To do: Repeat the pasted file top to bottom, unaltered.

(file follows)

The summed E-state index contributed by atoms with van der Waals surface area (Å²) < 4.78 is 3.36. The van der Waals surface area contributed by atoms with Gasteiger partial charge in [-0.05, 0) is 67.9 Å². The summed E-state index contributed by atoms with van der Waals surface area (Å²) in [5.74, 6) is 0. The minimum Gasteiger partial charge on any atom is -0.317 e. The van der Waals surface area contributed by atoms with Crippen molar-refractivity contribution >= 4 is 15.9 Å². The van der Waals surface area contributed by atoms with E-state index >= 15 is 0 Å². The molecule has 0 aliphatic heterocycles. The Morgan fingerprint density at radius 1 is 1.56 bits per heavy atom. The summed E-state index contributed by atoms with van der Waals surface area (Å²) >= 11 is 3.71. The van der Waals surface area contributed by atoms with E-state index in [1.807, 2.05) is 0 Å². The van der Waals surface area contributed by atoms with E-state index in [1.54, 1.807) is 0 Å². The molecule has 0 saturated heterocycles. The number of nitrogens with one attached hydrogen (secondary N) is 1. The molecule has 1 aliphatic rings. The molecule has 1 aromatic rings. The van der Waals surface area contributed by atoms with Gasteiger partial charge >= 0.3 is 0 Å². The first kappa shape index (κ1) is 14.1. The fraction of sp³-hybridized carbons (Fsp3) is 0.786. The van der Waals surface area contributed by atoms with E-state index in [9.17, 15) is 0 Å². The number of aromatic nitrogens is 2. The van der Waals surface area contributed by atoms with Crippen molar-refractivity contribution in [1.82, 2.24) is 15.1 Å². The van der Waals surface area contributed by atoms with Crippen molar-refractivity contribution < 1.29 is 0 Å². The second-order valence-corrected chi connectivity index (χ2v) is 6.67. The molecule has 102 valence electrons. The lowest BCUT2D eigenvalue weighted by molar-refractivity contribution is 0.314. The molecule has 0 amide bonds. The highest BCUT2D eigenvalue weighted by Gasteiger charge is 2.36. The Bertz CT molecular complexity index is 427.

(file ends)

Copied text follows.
The summed E-state index contributed by atoms with van der Waals surface area (Å²) < 4.78 is 3.36. The van der Waals surface area contributed by atoms with Gasteiger partial charge in [-0.05, 0) is 67.9 Å². The summed E-state index contributed by atoms with van der Waals surface area (Å²) in [5.74, 6) is 0. The minimum Gasteiger partial charge on any atom is -0.317 e. The van der Waals surface area contributed by atoms with Crippen molar-refractivity contribution >= 4 is 15.9 Å². The van der Waals surface area contributed by atoms with E-state index >= 15 is 0 Å². The molecule has 0 aliphatic heterocycles. The Morgan fingerprint density at radius 1 is 1.56 bits per heavy atom. The summed E-state index contributed by atoms with van der Waals surface area (Å²) >= 11 is 3.71. The van der Waals surface area contributed by atoms with E-state index in [1.807, 2.05) is 0 Å². The van der Waals surface area contributed by atoms with E-state index in [1.54, 1.807) is 0 Å². The molecule has 0 saturated heterocycles. The number of nitrogens with one attached hydrogen (secondary N) is 1. The molecule has 1 aliphatic rings. The molecule has 1 aromatic rings. The van der Waals surface area contributed by atoms with Gasteiger partial charge >= 0.3 is 0 Å². The first kappa shape index (κ1) is 14.1. The fraction of sp³-hybridized carbons (Fsp3) is 0.786. The van der Waals surface area contributed by atoms with E-state index in [9.17, 15) is 0 Å². The number of aromatic nitrogens is 2. The van der Waals surface area contributed by atoms with Crippen molar-refractivity contribution in [1.82, 2.24) is 15.1 Å². The van der Waals surface area contributed by atoms with Crippen molar-refractivity contribution < 1.29 is 0 Å². The second-order valence-corrected chi connectivity index (χ2v) is 6.67. The molecule has 102 valence electrons. The lowest BCUT2D eigenvalue weighted by molar-refractivity contribution is 0.314. The molecule has 0 amide bonds. The highest BCUT2D eigenvalue weighted by Gasteiger charge is 2.36. The Bertz CT molecular complexity index is 427.